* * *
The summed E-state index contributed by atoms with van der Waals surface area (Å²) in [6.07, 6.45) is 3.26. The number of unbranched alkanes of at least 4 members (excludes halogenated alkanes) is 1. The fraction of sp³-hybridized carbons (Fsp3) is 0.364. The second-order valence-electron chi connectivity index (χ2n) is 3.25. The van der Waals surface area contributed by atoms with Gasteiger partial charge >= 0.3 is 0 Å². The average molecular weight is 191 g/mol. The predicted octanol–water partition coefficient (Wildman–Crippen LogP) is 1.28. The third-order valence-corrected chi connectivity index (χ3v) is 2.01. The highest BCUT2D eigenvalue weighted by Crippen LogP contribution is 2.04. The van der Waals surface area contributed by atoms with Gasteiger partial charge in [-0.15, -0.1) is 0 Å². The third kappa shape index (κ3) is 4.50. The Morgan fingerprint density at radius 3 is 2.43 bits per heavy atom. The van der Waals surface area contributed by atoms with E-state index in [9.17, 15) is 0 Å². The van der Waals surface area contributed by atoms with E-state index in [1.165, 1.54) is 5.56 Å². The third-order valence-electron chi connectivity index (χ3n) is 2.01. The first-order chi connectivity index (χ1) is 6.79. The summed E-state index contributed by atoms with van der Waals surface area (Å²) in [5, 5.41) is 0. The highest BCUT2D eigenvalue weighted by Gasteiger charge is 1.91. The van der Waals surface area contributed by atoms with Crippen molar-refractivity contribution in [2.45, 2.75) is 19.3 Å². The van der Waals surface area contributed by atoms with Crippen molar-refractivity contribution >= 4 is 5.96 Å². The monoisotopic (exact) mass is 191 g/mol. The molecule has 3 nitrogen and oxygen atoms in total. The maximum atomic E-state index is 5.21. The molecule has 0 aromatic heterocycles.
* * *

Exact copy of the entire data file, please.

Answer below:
The summed E-state index contributed by atoms with van der Waals surface area (Å²) in [6.07, 6.45) is 3.26. The number of unbranched alkanes of at least 4 members (excludes halogenated alkanes) is 1. The fraction of sp³-hybridized carbons (Fsp3) is 0.364. The second-order valence-electron chi connectivity index (χ2n) is 3.25. The van der Waals surface area contributed by atoms with Gasteiger partial charge >= 0.3 is 0 Å². The average molecular weight is 191 g/mol. The predicted octanol–water partition coefficient (Wildman–Crippen LogP) is 1.28. The third-order valence-corrected chi connectivity index (χ3v) is 2.01. The highest BCUT2D eigenvalue weighted by Crippen LogP contribution is 2.04. The van der Waals surface area contributed by atoms with Gasteiger partial charge in [-0.15, -0.1) is 0 Å². The third kappa shape index (κ3) is 4.50. The Morgan fingerprint density at radius 3 is 2.43 bits per heavy atom. The van der Waals surface area contributed by atoms with E-state index in [9.17, 15) is 0 Å². The van der Waals surface area contributed by atoms with E-state index in [1.165, 1.54) is 5.56 Å². The third-order valence-electron chi connectivity index (χ3n) is 2.01. The first-order chi connectivity index (χ1) is 6.79. The summed E-state index contributed by atoms with van der Waals surface area (Å²) in [5, 5.41) is 0. The highest BCUT2D eigenvalue weighted by Gasteiger charge is 1.91. The van der Waals surface area contributed by atoms with Crippen molar-refractivity contribution in [2.45, 2.75) is 19.3 Å². The van der Waals surface area contributed by atoms with Crippen molar-refractivity contribution >= 4 is 5.96 Å². The monoisotopic (exact) mass is 191 g/mol. The molecule has 3 nitrogen and oxygen atoms in total. The maximum atomic E-state index is 5.21. The molecule has 0 aromatic heterocycles.